BVerfGE 123, 267 <352 and 353>: “If in the process of European integration primary law is amended, or expansively interpreted by institutions, a constitutionally important tension will arise with the principle of conferral and with the individual Member State’s constitutional responsibility with respect to integration. If legislative or administrative powers are only transferred in an unspecified manner or with a view to further dynamic development, or if the institutions are permitted to re-define expansively, fill lacunae or factually extend powers they risk transgressing the predetermined programme of integration and acting beyond the powers granted to them. They are moving on a road at the end of which there is the power of disposition of their foundations laid down in the treaties, i.e. the competence of freely disposing of their competences. There is a risk of transgression of the constitutive principle of conferral and of the conceptual responsibility with respect to integration incumbent upon Member States if institutions of the European Union can decide without restriction, without any outside control, however restrained and exceptional, how treaty law is to be interpreted. It is therefore constitutionally required not to agree dynamic treaty provisions with a blanket character or if they can still be interpreted in a manner that respects the national responsibility with respect to integration, to establish, at any rate, suitable national safeguards for the effective exercise of such responsibility. Accordingly, the Act approving an international agreement and the national accompanying laws must therefore be capable of permitting European integration continuing to take place according to the principle of conferral without the possibility for the European Union of taking possession of Kompetenz-Kompetenz or to violate the Member States’ constitutional identity, which is not open to integration, in this case, that of the Basic Law. For borderline cases of what is still constitutionally admissible, the German legislature must, where necessary, take precautions in its legislation accompanying approval to ensure that the responsibility with respect to integration of the legislative bodies can sufficiently develop.” (cf. also BVerfGE 129, 124 <180 and 181>; 132, 195 <238 and 239, n. 105>).
 
32d) Finally, with regard to the constitutional foundations of Germany’s membership in the monetary union and to the transfer of powers to the European Central Bank, the Federal Constitutional Court held as follows:
 
BVerfGE 89, 155 <207 et seq.>: “The Bundestag’s, and thus the voters’, possibilities to influence the exercise of sovereign powers by European institutions have, however, been taken away almost completely insofar as the European Central Bank has been provided with independence vis-à-vis the European Community and the Member States (Art. 107 EC). An essential policy that supports individual freedom through the maintenance of the monetary value and that determines through the money supply also public finances and the political spheres dependent thereon, is excluded from the regulatory power of sovereign authorities, and also – unless there is a treaty amendment – from the legislature’s control of fields of functions and means of action. Placing most of the tasks of monetary policy on an autonomous basis with an independent central bank disconnects the exercise of governmental authority from direct governmental or supranational parliamentary responsibility, in order to free the monetary system from the access of interest groups and holders of political office who are concerned about their re-election (as stated in the Government Draft of the Bundesbank Act, Bundestag document, Bundestagsdrucksache – BTDrucks. 2/2781 pp. 24 and 25).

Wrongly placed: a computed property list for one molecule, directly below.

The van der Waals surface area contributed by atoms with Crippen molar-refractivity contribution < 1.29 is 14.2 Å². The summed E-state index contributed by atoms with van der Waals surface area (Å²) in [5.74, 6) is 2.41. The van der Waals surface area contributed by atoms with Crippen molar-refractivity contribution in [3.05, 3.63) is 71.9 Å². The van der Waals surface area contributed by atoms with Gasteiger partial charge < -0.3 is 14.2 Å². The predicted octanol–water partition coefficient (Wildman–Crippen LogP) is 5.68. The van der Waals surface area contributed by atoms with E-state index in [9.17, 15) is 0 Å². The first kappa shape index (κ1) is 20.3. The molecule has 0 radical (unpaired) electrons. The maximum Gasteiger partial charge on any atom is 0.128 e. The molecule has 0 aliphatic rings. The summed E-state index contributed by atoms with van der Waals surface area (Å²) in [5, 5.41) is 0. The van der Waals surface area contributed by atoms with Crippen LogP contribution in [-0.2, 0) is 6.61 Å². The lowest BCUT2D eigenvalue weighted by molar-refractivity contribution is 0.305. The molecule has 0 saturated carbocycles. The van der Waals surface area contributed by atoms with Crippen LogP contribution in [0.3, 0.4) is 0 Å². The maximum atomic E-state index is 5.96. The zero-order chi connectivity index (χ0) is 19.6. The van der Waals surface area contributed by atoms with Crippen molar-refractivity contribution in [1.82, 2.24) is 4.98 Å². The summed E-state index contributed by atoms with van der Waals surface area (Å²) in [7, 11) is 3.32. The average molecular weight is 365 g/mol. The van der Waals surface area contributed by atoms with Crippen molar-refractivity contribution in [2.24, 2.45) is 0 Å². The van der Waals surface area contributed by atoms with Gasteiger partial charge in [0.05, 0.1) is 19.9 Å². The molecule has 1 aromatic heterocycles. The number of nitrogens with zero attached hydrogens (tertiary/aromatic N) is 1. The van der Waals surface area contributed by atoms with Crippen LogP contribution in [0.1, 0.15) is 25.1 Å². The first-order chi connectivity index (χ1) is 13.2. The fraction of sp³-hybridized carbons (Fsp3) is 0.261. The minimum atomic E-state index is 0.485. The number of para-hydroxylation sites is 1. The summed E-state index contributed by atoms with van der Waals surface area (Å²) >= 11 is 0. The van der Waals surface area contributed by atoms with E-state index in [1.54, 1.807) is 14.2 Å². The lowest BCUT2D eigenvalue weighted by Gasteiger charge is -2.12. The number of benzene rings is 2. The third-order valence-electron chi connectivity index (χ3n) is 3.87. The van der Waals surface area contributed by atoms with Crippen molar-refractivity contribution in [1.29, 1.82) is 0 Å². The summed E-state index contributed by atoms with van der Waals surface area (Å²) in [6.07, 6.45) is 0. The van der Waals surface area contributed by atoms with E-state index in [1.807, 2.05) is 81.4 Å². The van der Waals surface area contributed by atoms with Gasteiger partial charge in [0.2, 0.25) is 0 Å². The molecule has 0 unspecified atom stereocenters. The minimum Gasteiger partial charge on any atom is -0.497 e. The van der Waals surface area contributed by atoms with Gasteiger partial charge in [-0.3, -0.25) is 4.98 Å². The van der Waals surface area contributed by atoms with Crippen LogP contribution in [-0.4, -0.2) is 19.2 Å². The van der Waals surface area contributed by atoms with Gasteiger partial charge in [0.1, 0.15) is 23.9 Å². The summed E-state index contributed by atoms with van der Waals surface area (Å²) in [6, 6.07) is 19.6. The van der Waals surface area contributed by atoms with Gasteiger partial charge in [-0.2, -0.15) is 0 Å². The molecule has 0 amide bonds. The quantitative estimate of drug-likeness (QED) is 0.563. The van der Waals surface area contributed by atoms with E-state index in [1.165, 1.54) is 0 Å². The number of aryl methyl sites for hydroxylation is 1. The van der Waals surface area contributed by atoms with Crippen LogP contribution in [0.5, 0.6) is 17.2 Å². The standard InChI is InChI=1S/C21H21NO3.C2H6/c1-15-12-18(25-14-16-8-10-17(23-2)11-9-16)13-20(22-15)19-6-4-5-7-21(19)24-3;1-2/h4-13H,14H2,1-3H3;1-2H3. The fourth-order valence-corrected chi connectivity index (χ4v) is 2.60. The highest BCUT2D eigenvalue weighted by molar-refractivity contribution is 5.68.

This limitation of democratic legitimation, which is derived from the voters in the Member States, affects the principle of democracy, but is compatible with Art. 79 sec. 3 GG as a modification of this principle that is envisaged in Art. 88 sentence 2 GG. The addition to Art. 88 GG, which was made with a view to the European Union, allows a transfer of powers from the Bundesbank to a European Central Bank if it meets the “strict criteria of the Maastricht Treaty and the Statute of the European System of Central Banks and the priority of a stable currency” (Recommendation and Report of the Special Committee on ‘European Union [Maastricht Treaty]’ of 1 December 1992, BTDrucks. 12/3896 p. 21). The intention of the legislature amending the Constitution was thus clearly to create a constitutional basis for the monetary union envisaged in the Union Treaty, but to restrict the granting of the ensuing above-mentioned independent powers and institutions to that case. This modification of the principle of democracy in order to protect the confidence placed in the value of a currency is justifiable because it takes account of the special feature of monetary policy – tried and tested in the German legal order, and also by the scientific community – that an independent central bank is more likely to safeguard the monetary value, and thus the general economic basis for governmental budgetary policies as well as for private plans and transactions in exercise of the economic freedoms, than state bodies whose options and means for action depend on money supply and monetary value and which need to rely on short-term approval by political forces. To that extent, placing the monetary policy on an autonomous basis under the sovereign jurisdiction of an independent European Central Bank, which cannot be transferred to other political areas, satisfies the constitutional requirements according to which the principle of democracy may be modified (cf. BVerfGE 30, 1 <24>; 84, 90 <121>).”